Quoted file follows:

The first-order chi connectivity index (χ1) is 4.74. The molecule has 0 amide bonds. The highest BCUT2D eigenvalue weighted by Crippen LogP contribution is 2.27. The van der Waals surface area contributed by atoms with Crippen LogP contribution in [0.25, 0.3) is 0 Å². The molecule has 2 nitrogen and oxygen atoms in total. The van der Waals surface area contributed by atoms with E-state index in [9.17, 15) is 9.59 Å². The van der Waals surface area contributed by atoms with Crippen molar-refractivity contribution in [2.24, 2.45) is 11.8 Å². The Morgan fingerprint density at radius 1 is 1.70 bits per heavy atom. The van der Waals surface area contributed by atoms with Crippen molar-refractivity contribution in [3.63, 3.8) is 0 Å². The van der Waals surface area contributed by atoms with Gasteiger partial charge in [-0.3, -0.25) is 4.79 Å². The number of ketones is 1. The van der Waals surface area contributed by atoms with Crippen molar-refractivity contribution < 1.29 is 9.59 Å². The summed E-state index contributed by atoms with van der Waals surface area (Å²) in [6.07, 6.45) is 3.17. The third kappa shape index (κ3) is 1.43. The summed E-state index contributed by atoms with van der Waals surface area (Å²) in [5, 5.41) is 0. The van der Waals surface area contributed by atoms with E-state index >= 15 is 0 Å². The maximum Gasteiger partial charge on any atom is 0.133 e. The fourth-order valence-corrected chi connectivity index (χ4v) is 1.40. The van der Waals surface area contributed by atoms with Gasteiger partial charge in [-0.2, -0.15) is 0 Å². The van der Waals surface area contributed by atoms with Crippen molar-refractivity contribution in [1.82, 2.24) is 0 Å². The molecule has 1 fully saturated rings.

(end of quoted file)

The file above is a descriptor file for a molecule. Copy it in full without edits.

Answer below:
The first-order chi connectivity index (χ1) is 4.74. The molecule has 0 amide bonds. The highest BCUT2D eigenvalue weighted by Crippen LogP contribution is 2.27. The van der Waals surface area contributed by atoms with Crippen LogP contribution in [0.25, 0.3) is 0 Å². The molecule has 2 nitrogen and oxygen atoms in total. The van der Waals surface area contributed by atoms with E-state index in [9.17, 15) is 9.59 Å². The van der Waals surface area contributed by atoms with Crippen molar-refractivity contribution in [2.24, 2.45) is 11.8 Å². The Morgan fingerprint density at radius 1 is 1.70 bits per heavy atom. The van der Waals surface area contributed by atoms with Crippen molar-refractivity contribution in [3.63, 3.8) is 0 Å². The van der Waals surface area contributed by atoms with Gasteiger partial charge in [-0.3, -0.25) is 4.79 Å². The number of ketones is 1. The van der Waals surface area contributed by atoms with Crippen molar-refractivity contribution < 1.29 is 9.59 Å². The summed E-state index contributed by atoms with van der Waals surface area (Å²) in [6.07, 6.45) is 3.17. The third kappa shape index (κ3) is 1.43. The summed E-state index contributed by atoms with van der Waals surface area (Å²) in [5, 5.41) is 0. The van der Waals surface area contributed by atoms with E-state index >= 15 is 0 Å². The maximum Gasteiger partial charge on any atom is 0.133 e. The fourth-order valence-corrected chi connectivity index (χ4v) is 1.40. The van der Waals surface area contributed by atoms with Gasteiger partial charge in [-0.2, -0.15) is 0 Å². The van der Waals surface area contributed by atoms with Crippen molar-refractivity contribution in [1.82, 2.24) is 0 Å². The molecule has 1 fully saturated rings.